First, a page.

through the illustration of war; the invention of nuclear bombs threatens this
species-preserving function of aggression because inhibitory factors such as
empathy for the victim are not activated.

 (b) Group-level selection is defined as selection in
which traits evolve according to the survival and reproductive success of the
group, even if it results in the decreased chance of individual survival. On
the other hand, species-level selection is the process responsible for the
explosion of species that have lower extinction rates and higher
speciation rates.  I think it is useful to differentiate group-level
selection from species-level selection because they are two different process
that can easily be confused. Over time group-level selection can lead to the
extinction of species because, at the end of the day, sacrificing yourself for
the improvement of the whole group does not pose any real benefits. On the
other hand, species-level selection is accountable for an increase in
speciation, allowing species to prosper with lower extinction rates.

Question 3 Answer:

In these series of paragraphs, Dawkins takes the perspective
of a group selectionist into consideration. The argument of a group
selectionist is that species or populations with members who are willing to
sacrifice themselves for the welfare of the group may be less likely to go
extinct than a rival group whose individual members place their own selfish
interests first. Thus, the world becomes occupied mainly by groups consisting
of self-sacrificing individuals. He states that we all know that evolution
works by natural selection, and natural selection means survival of the
fittest. Now, what we don’t know is at what level organisms are competing with
each other. It could be the fittest individual, the fittest races, or the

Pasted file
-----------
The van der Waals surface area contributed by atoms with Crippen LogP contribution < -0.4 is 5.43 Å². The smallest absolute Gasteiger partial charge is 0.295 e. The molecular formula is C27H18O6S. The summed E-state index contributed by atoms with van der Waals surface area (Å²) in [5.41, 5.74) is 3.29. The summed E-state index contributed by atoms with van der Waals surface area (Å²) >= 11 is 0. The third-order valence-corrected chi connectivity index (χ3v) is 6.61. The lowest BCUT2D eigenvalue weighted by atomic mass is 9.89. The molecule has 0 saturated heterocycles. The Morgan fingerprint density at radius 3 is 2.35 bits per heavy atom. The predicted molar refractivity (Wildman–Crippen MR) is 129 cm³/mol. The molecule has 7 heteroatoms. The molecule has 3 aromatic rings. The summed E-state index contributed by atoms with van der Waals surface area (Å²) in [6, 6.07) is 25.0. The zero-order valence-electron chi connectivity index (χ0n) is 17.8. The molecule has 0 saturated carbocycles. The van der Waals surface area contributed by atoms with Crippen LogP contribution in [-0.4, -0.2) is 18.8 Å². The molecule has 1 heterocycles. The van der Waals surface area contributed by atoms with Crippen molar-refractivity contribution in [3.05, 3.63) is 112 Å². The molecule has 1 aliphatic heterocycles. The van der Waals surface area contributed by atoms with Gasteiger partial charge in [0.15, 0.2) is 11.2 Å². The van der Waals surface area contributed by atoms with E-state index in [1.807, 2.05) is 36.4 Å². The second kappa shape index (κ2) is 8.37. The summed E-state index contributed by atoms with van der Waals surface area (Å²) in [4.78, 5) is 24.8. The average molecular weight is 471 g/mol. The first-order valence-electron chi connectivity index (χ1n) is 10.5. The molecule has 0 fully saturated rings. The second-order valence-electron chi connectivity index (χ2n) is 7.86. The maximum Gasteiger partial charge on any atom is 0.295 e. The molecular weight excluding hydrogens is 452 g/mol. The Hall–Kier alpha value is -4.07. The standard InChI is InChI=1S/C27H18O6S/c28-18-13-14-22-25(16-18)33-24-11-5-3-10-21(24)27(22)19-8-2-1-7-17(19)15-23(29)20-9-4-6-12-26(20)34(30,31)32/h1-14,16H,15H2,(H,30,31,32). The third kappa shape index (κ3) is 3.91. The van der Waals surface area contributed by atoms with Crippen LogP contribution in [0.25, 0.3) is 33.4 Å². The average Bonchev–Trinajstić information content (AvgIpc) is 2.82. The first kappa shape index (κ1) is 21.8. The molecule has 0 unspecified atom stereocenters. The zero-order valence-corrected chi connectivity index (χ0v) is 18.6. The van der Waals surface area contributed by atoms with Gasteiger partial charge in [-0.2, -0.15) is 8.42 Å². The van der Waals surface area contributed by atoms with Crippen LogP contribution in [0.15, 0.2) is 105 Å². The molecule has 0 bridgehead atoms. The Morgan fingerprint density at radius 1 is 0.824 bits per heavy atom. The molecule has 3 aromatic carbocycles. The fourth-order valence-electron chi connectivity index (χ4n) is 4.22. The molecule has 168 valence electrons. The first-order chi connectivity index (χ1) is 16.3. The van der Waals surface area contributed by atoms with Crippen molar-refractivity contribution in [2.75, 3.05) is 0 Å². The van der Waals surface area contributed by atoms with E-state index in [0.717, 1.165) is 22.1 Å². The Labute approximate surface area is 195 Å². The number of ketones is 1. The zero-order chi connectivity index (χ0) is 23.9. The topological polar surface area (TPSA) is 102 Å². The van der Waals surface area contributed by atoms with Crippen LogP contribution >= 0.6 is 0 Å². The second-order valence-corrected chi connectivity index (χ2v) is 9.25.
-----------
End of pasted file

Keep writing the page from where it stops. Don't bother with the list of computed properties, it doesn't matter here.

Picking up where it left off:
fittest species. If it were to be the fittest species, that means individuals
would easily sacrifice themselves for the greater good of the whole.

This seems to make sense at first, but Dawkins quickly
knocks down the argument by saying that even in the group of altruists there
will be a small number of selfish individuals that refuse to sacrifice
themselves for the betterment of the group. The presence of just one selfish
individual means that individual is more likely to survive and produce
offspring in comparison to the rest of the group. Consequently, the selfish
individual’s offspring will likely inherit the trait of selfishness. After
generations of natural selection, the new selfish individuals will inevitably
overrun the group of altruistic individuals. Dawkins then goes on to state that
even if a group of pure altruistic individuals exists, though unlikely, there
is not much that would stop selfish individuals from migrating and contaminating
the altruistic group.

However, groups can die out, and whether or not a group goes
extinct may be influenced by the behaviour of the individuals in that group.
Dawkins also mentions that although it may be true that the selfish behaviour
of the individual jeopardizes the fitness of the group, group extinction is a very
slow process in contrast to individual competition. Granting a group is headed
towards extinction, the selfish individuals will prosper in the short term at
the expense of the altruistic individuals. This serves as an advantage to
organisms with selfish motives because they will benefit while altruistic
individuals continue to sacrifice their well-being in an attempt to help the overall
group prosper.

So, if being
altruistic does not do any good for a group in the long term, wouldn’t it be
more advantageous for individuals to act in a selfish manner? One of the reasons
that the group selection theory has been so appealing to biologists is because it
is in line with the moral and political ideals that most humans share. Darwin
proposes that we may at times act selfishly at the individual level, but in our
more principled moments as a group we look up to and admire individuals who put
the welfare of others before their own. As a result, this theory seems logical
and plausible since we believe that being altruistic is the right thing to do
for group benefit.